In Shakespeare's Romeo and Juliet, why is Friar Laurence so angry with Romeo in Act III, Scene 3?
Friar Laurence(Lawrence) is angry with Romeo in Act III, Scene 3 because he feels Romeo is being ungrateful, narrow-minded, and irrational. Normally, for killing a man, such as Tybalt, the punishment would be death. However, the prince has seen that it was not entirely Romeo's fault that Tybalt was killed, taken pity on Romeo, and banished him from Verona instead of sentencing him to death. Friar Laurence is also angry at Romeo because he is threatening to commit suicide, which is a grave sin.
Friar Laurence argues that in committing suicide he would lose heaven, earth, and love and he would shame "thy shape, thy love, thy wit." He also argues that in killing himself he would kill Juliet whom he vowed to cherish, committing perjury, or making himself a liar.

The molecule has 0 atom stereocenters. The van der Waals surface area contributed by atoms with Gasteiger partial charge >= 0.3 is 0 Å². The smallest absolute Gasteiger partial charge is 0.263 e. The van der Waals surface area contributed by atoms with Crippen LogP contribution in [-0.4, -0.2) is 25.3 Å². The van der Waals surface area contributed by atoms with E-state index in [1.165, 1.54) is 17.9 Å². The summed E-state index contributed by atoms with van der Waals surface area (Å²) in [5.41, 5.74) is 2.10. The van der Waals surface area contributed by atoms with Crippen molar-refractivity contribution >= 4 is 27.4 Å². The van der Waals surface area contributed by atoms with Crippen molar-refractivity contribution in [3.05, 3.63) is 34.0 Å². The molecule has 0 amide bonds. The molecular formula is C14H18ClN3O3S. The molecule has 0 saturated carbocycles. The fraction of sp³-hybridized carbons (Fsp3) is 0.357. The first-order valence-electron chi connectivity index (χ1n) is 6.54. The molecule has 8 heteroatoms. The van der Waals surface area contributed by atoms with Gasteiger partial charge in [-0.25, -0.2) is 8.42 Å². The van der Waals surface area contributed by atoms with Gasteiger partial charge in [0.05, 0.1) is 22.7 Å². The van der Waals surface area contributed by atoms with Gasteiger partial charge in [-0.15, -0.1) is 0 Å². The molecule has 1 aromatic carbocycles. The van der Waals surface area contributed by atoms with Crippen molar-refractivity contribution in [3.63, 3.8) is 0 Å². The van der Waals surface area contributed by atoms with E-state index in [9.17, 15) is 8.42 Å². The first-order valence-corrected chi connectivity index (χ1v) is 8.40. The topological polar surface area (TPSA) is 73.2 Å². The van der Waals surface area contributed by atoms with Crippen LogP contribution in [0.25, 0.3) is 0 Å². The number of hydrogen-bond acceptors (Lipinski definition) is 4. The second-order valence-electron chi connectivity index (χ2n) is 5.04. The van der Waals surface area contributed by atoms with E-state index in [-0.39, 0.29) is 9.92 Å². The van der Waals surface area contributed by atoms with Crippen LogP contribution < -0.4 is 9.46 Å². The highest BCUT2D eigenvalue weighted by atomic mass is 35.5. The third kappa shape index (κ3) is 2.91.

He further argues that he has many reasons to be glad and thankful: 1) "Juliet is alive"; 2) Tybalt did not kill him; and 3) He has not been sentenced to death, but exiled instead.
Therefore, Friar Laurence declares that Romeo should stop crying and pouting, stay the night with Juliet, and leave for Mantua first thing in the morning. While Romeo is living in Mantua, Friar Lawrence plans to announce their marriage, put an end to the fight between his family and the Capulets, beg the prince's forgiveness, and then bring Romeo back to Verona.